Use of mobile phone consultation - we want your views

Farmer using a mobile phone, digital, yearbook, March

The government is consulting on proposals to extend the scope of the offence of using a mobile phone while driving to include standalone functions, as well as interactive communication functions. The NFU is preparing a response to the consultation and values feedback from members on this topic.

About the consultation

Mobile phones are an essential part of everyday life, but research studies have shown that using a phone while driving is distracting. The distraction causes slower reaction time to events, increased time when eyes are off the road, increased number of crashes and near misses and increased crash injury severity. To help control the risks it became an offence to use a handheld mobile phone for interactive communication while driving in 2003.

The current law

Under current law it is only an offence to use a mobile phone driving when:

  1. The driver is holding a mobile phone in their hand
  2. Performing a function which involves ‘interactive communication’

Interactive communication means communicating with another person through voice calls, texting, or email. It also includes communicating with the internet (e.g. looking at a website).

Mobile phones can be used for other purposes in addition to interactive communication. Phones can store music. They can be used as a video recording device. Using a phone to carry out stand alone functions such as searching for music is equally distracting and dangerous as using a device for interactive communication, but, as they do not need the internet or involve communication with another person they are not covered by the current mobile phone offence.

Activities currently within the offence – ‘interactive communications’

Driver holds the phone or similar device in the hand to:

  • Make a phone call
  • Receive a phone call
  • Send a text message
  • Send an email
  • Access social media
  • Access streaming services

Proposed changes

The government is proposing to widen the existing offence of using a handheld mobile phone while driving so that it covers drivers who are performing stand alone functions as well as drivers performing interactive communication functions.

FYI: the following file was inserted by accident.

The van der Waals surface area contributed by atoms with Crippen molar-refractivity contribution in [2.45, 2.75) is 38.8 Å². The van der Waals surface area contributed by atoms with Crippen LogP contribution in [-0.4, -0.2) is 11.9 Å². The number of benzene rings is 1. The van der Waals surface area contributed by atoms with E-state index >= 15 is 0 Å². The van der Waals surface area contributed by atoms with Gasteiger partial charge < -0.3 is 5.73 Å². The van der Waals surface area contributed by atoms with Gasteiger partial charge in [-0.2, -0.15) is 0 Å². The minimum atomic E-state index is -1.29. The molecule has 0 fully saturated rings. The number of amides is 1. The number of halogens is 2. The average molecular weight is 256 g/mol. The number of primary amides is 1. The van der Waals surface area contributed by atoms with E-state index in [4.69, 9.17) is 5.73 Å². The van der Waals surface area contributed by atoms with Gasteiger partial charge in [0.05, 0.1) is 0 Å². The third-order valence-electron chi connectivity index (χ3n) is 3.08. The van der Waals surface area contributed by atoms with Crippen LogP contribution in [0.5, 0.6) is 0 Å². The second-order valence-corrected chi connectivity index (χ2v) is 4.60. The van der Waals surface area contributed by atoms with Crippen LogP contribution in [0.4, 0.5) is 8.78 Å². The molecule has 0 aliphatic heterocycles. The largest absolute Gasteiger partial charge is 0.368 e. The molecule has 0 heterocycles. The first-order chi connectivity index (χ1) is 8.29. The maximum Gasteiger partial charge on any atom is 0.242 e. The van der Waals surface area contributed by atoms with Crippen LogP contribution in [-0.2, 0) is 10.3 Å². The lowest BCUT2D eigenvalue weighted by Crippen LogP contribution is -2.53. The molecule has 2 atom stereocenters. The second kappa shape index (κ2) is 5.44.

The new offence will only cover phones held in the hand while driving. Phones positioned and used while in a cradle (e.g. as a satnav) will not be included.

Activities that will be included under the revised offence:

Driver holds the mobile phone or similar device to:

  • Illuminate the screen
  • Unlock the device
  • Check the time
  • Check notifications
  • Reject a call
  • Compose text messages or emails to save in drafts
  • Take photos or videos
  • Use the phone’s camera as a mirror
  • Search for stored music
  • Search for photos or other images
  • Dictate voice messages into the phone
  • Read a book downloaded on the phone
  • Play a game downloaded on the phone

What devices will be covered by the new offence?

Under the proposals mobile phones and other handheld interactive communication devises will be included, and the offence will be triggered when they are used, even if the device is not connected and enabled to send or receive data.

Help us to respond to the consultation by answering these questions:

  • Do you agree with the proposal to extend the handheld mobile phone offences to cover ‘standalone’ functions?
  • Do you think that they are other mobile functions not listed that should be included in the offence?
  • Do you agree that any device which is capable of interactive communication is included in the offence even if the capability is not enabled?


The government proposes that devices used to make a contactless payment for goods or services that are supplied or provided immediately will be exempted. To qualify vehicles must be stationary at the time of payment.


  • Do you agree with the proposal to exempt drivers from the handheld mobile phone offence if they are making a contactless payment for immediate goods and services whilst stationary?

Any members who wish to contribute should send their comments to Tom Price here by no later than 19 December 2020.

A copy of the consultation is available here.

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